Then there are the flat-out amazing creations. One of the first creations to fit into this category was created by Simen Svale Skogsrud of Norway. He created a scanner to scan in an image (in greyscale) and then display it on a computer screen. The parts in the RIS kit are ideal for making these sorts of devices, especially the light sensor. Many variations of scanners have been created that sweep the light sensor back and forth over a picture, and upload the data to a PC, in which a greyscale image is reproduced.
Plotters have also been a popular creation. Sometimes, they just consist of wheeled robots that drag a pen over paper. Ben Williamson created a more elegant plotter that is more in line with the type of plotter available commercially. Notice the blue light-sensor in Figure 11. His plotter also scans in images, giving it roughly the same capabilities as a photocopier!
Figure 11 Lego plotter (Photo courtesy of Ben Williamson).
Williamson also created a 3-D model scanner that has the capability to collect 3-D data of an object (see Figure 12). It works by moving over a model and lowering a rod until it touches the object; then recording the distance the rod dropped for each point of the model. Like the regular scanner, the data is then uploaded from the RCX for display.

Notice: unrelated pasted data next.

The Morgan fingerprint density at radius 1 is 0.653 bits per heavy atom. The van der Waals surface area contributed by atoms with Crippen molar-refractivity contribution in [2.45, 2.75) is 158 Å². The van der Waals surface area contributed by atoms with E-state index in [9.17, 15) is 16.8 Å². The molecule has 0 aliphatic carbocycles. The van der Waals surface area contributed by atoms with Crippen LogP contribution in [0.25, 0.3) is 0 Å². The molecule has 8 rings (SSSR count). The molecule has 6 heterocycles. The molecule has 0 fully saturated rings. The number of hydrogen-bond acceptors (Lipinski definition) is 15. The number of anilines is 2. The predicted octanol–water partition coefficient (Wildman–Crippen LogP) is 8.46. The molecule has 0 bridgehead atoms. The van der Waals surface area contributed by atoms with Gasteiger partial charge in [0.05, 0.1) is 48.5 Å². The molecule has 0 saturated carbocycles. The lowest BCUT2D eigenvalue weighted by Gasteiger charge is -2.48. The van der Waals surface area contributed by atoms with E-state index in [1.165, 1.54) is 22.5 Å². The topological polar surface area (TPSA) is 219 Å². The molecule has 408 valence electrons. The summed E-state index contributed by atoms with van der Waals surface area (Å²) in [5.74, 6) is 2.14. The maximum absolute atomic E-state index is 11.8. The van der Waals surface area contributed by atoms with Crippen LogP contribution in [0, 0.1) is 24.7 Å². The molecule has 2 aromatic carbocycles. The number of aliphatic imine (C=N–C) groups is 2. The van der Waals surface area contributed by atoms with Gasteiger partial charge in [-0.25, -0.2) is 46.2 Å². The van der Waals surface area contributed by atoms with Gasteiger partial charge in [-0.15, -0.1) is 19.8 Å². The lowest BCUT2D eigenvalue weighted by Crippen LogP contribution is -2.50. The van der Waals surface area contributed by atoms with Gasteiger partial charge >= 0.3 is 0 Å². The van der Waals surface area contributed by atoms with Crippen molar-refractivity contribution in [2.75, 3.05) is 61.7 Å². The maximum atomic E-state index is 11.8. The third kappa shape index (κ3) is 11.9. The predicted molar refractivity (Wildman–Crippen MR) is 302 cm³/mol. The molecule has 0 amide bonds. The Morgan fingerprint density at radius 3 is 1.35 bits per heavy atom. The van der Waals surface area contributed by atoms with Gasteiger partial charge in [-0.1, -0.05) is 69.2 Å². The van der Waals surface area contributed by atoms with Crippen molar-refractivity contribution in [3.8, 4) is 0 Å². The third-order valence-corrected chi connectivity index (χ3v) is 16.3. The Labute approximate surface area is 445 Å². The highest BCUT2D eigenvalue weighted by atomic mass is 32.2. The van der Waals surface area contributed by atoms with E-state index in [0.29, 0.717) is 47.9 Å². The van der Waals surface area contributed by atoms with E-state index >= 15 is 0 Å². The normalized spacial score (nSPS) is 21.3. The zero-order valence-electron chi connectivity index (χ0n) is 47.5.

Figure 12 3-D model scanner about to scan a ship (Photo courtesy of Ben Williamson).
Figure 13 A completed scan of a model ship (Photo courtesy of Ben Williamson).
JP Brown would be classified as a master Lego builder. His Web page showcases some amazing creations that go far beyond the windup-toy capabilities of some robots. Perhaps the pinnacle of his work is a Rubik's cube solver (see Figure 14). This robot actually analyzes the faces of the cube with a Lego-cam and then computes a solution for solving the puzzle. After the analysis is done, it starts rotating the cube with three gripper-claws until it is solvedand it solves it every time!
Figure 14 The Cube Solver (Photo courtesy of JP Brown).